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Williamsburg, Virginia — The American South (Mid-Atlantic)
 

Battle of Williamsburg

The Bloody Ravine

 

—1862 Peninsula Campaign —

 
Battle of Williamsburg Marker image. Click for full size.
By Bill Coughlin, August 10, 2008
1. Battle of Williamsburg Marker
Inscription. A critical part of the Battle of Williamsburg took place here on May 5, 1862. Union troops occupied the ridge to your right across present-day U.S. Route 60. The Confederate line of redoubts stood to your left on the ridge to the west. Felled timber on the ridge created clear fields of fire for the Confederates, and the intertwined branches (called abatis) obstructed the Federal attack. The railroad did not then exist, and this area was heavily wooded.

The battle began when Union Gen. George B.McClellan’s Army of the Potomac encountered the rear guard of Confederate Gen. Joseph E. Johnston’s army retreating up the Peninsula toward Richmond. The Confederates intended to fight a delaying action, but it soon escalated into a major engagement. By 8 A.M., Union Gen. Joseph Hooker’s attack on Fort Magruder had spread to this position, and intense fighting against Confederate Gen. Cadmus M. Wilcox’s brigade occurred in this valley, which was later called the “bloody ravine.”

By midday, Confederate field commander Gen. James Longstreet had committed the reserves. Virginia regiments under Gens. A.P. Hill and George Pickett advanced from Redoubts 2, 3, and 4, near the modern hotels directly in front of you and forced the Federals back to where you are standing. At 3 P.M., Union Gen. Philip Kearny arrived with reinforcements
Marker on Pocahontas Trail image. Click for full size.
By Bill Coughlin, August 10, 2008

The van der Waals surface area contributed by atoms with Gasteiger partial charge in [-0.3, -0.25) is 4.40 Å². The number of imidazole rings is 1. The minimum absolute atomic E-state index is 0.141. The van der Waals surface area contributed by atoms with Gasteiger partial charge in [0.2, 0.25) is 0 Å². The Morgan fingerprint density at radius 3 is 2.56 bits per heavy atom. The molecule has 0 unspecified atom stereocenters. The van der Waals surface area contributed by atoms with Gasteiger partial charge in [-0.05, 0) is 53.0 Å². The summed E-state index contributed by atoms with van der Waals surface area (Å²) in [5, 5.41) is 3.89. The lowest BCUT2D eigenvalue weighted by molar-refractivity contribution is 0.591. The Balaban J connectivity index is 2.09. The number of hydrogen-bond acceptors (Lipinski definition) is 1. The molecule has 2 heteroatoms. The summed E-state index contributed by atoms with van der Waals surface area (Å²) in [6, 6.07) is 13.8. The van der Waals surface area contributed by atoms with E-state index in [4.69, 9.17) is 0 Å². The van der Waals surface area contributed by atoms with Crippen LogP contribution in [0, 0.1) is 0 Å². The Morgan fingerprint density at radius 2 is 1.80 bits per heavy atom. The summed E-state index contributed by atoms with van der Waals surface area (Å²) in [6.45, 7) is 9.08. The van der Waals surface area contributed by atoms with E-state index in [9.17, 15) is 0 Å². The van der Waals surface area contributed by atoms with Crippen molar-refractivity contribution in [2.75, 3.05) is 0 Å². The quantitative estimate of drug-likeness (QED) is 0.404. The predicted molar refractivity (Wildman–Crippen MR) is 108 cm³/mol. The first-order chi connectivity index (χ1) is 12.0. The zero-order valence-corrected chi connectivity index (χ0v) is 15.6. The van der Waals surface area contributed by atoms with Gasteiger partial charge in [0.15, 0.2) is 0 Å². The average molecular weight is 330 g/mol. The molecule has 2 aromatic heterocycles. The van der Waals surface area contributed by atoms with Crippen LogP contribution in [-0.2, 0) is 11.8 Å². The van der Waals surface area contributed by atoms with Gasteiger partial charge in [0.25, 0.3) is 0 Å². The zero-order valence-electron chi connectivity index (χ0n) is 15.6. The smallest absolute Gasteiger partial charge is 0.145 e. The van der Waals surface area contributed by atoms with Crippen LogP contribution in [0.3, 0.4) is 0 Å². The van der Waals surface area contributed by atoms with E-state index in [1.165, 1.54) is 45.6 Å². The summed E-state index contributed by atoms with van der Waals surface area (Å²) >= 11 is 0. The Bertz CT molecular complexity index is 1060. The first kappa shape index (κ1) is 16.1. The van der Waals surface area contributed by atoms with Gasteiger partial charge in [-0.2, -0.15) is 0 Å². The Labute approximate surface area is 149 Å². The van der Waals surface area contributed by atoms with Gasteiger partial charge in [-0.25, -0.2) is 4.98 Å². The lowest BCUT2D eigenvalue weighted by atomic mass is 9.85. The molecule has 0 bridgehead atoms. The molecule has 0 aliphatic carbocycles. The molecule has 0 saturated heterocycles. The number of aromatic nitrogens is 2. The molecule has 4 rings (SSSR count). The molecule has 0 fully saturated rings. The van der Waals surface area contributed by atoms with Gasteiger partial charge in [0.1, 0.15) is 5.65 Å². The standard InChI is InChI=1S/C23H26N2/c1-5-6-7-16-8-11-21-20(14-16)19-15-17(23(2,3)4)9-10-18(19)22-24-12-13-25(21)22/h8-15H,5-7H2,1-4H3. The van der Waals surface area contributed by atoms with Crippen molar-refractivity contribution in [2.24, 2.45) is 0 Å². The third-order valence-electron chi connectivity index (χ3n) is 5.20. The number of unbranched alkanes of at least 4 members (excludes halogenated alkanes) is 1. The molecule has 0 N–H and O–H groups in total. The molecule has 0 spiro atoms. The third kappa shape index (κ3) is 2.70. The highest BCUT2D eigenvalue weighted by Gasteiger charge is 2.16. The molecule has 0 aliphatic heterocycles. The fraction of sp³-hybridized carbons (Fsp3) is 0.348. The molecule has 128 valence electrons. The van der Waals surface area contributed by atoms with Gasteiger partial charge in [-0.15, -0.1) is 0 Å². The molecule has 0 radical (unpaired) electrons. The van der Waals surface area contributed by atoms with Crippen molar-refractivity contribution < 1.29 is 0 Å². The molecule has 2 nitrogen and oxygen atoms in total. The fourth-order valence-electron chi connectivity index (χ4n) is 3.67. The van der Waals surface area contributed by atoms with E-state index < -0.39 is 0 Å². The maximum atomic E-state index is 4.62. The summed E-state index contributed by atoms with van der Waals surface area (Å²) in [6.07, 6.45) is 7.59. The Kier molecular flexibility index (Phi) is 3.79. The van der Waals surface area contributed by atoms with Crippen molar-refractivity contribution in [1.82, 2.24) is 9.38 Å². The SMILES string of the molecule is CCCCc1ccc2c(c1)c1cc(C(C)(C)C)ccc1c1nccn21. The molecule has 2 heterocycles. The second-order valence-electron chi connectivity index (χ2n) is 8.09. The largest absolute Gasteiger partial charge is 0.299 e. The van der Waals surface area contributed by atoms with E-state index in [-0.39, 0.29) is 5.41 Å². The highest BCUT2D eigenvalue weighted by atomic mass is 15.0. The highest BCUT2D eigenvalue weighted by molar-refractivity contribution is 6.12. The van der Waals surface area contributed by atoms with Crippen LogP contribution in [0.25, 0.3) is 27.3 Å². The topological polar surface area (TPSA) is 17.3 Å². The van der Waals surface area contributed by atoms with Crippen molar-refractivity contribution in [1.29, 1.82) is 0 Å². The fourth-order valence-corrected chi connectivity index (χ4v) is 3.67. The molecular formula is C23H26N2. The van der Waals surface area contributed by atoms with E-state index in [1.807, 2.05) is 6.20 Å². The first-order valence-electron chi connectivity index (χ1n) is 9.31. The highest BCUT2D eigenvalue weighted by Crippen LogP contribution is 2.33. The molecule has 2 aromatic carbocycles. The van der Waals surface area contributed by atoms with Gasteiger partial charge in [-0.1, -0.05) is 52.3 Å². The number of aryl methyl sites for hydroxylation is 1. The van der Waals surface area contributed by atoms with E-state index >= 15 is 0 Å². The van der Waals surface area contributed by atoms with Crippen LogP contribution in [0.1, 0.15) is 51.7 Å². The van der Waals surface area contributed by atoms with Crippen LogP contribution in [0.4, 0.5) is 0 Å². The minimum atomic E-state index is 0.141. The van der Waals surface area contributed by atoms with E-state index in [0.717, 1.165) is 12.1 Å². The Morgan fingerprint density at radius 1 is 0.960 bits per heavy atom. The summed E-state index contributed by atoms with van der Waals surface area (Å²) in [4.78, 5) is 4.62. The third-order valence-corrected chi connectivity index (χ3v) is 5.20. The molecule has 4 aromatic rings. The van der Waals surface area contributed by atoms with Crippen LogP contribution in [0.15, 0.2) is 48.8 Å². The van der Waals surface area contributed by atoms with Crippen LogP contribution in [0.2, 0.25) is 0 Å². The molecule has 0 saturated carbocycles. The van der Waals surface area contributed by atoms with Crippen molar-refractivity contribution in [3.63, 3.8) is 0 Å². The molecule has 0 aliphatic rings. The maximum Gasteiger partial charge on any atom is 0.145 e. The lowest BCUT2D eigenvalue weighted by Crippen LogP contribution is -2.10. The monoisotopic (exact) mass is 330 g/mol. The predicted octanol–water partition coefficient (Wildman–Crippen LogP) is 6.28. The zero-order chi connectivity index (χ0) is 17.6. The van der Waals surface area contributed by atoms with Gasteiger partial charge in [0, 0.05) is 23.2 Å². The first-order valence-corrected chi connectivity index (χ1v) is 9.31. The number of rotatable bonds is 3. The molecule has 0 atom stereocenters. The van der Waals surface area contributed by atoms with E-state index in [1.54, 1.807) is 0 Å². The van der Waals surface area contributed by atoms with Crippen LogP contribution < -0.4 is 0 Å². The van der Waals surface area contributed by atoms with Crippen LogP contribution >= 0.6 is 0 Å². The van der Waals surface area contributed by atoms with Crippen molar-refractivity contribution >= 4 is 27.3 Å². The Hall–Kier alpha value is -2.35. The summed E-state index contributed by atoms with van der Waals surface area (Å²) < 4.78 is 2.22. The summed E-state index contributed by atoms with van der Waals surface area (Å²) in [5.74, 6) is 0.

2. Marker on Pocahontas Trail
and the battle ended with both sides in approximately their original positions. The Confederates abandoned their redoubts that night and continued their withdrawal toward Richmond. McClellan wired Washington, “The victory is complete,” but Johnston later retorted, “Had the enemy beaten us on the fifth … our army would have lost most of its baggage and artillery.”
 
Erected by Virginia Civil War Trails.
 
Marker series. This marker is included in the Virginia Civil War Trails marker series.
 
Location. 37° 15.594′ N, 76° 40.409′ W. Marker is in Williamsburg, Virginia. Marker is on Pocahontas Trail (U.S. 60), on the right when traveling east. Click for map. Marker is in this post office area: Williamsburg VA 23185, United States of America.
 
Other nearby markers. At least 8 other markers are within walking distance of this marker. Magruder’s Defenses (about 400 feet away, measured in a direct line); a different marker also named Battle of Williamsburg (about 500 feet away); Peninsula Campaign (approx. 0.4 miles away); Quarterpath Road (approx. 0.4 miles away); History of Fort Magruder (approx. 0.4 miles away); Fort Magruder
Battle of Williamsburg Marker image. Click for full size.
By Bill Coughlin, August 10, 2008
3. Battle of Williamsburg Marker
This location saw the most intense fighting during the May 5, 1862 battle in which the troops of Kearny and Hooker engaged the Confederate rear guard under Longstreet.
(approx. half a mile away); a different marker also named Fort Magruder (approx. half a mile away); Vineyard Tract (approx. half a mile away). Click for a list of all markers in Williamsburg.
 
More about this marker. The marker contains two pictures depicted by Alfred R. Waud. – Courtesy Library of Congress. The bottom left of the marker contains a picture of “Hooker’s division engaging at Williamsburg, from Union lines” and in a picture at the top of the marker, “Kearny leads reinforcements in the rain at Williamsburg.”
The top right of the marker features a battle map showing troop movements during the May 5, 1862 Battle of Williamsburg.
 
Also see . . .
1. Battle of Williamsburg, 5 May 1862. Williamsburg was the first large battlefield encounter between Union and Confederate forces during the Peninsula Campaign of 1862. (Submitted on August 17, 2008, by Bill Coughlin of North Arlington, New Jersey.) 

2. The Peninsula Campaign of 1862. (Submitted on August 17, 2008, by Bill Coughlin of North Arlington, New Jersey.)
3. Tidewater Virginia, The 1862 Peninsula Campaign. Civil War Traveler. (Submitted on August 17, 2008, by Bill Coughlin of North Arlington, New Jersey.) 
 
Categories. War, US Civil
 
Battle Map from Marker image. Click for full size.
By Bill Coughlin, August 10, 2008
4. Battle Map from Marker
 
 
Credits. This page originally submitted on , by Bill Coughlin of North Arlington, New Jersey. This page has been viewed 2,741 times since then and 41 times this year. Photos:   1, 2, 3, 4. submitted on , by Bill Coughlin of North Arlington, New Jersey. This page was last revised on June 16, 2016.
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